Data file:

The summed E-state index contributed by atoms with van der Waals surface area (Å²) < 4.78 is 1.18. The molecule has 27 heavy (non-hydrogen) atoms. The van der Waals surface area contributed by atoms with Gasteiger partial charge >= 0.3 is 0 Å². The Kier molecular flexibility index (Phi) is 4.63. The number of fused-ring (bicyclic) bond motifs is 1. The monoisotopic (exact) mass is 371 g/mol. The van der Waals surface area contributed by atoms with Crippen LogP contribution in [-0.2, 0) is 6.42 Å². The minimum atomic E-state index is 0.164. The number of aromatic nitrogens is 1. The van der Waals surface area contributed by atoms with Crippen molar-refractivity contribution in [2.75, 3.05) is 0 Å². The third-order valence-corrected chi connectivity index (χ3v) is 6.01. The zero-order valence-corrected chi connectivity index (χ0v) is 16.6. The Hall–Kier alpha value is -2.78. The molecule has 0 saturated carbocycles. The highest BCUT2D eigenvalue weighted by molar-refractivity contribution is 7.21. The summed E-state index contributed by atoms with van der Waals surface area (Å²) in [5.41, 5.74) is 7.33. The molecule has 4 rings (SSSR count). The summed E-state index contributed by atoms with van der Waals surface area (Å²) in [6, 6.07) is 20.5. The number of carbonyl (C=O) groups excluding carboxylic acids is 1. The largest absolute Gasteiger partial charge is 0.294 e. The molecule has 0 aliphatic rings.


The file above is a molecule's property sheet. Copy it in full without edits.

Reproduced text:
The summed E-state index contributed by atoms with van der Waals surface area (Å²) < 4.78 is 1.18. The molecule has 27 heavy (non-hydrogen) atoms. The van der Waals surface area contributed by atoms with Gasteiger partial charge >= 0.3 is 0 Å². The Kier molecular flexibility index (Phi) is 4.63. The number of fused-ring (bicyclic) bond motifs is 1. The monoisotopic (exact) mass is 371 g/mol. The van der Waals surface area contributed by atoms with Crippen LogP contribution in [-0.2, 0) is 6.42 Å². The minimum atomic E-state index is 0.164. The number of aromatic nitrogens is 1. The van der Waals surface area contributed by atoms with Crippen molar-refractivity contribution in [2.75, 3.05) is 0 Å². The third-order valence-corrected chi connectivity index (χ3v) is 6.01. The zero-order valence-corrected chi connectivity index (χ0v) is 16.6. The Hall–Kier alpha value is -2.78. The molecule has 0 saturated carbocycles. The highest BCUT2D eigenvalue weighted by molar-refractivity contribution is 7.21. The summed E-state index contributed by atoms with van der Waals surface area (Å²) in [5.41, 5.74) is 7.33. The molecule has 4 rings (SSSR count). The summed E-state index contributed by atoms with van der Waals surface area (Å²) in [6, 6.07) is 20.5. The number of carbonyl (C=O) groups excluding carboxylic acids is 1. The largest absolute Gasteiger partial charge is 0.294 e. The molecule has 0 aliphatic rings.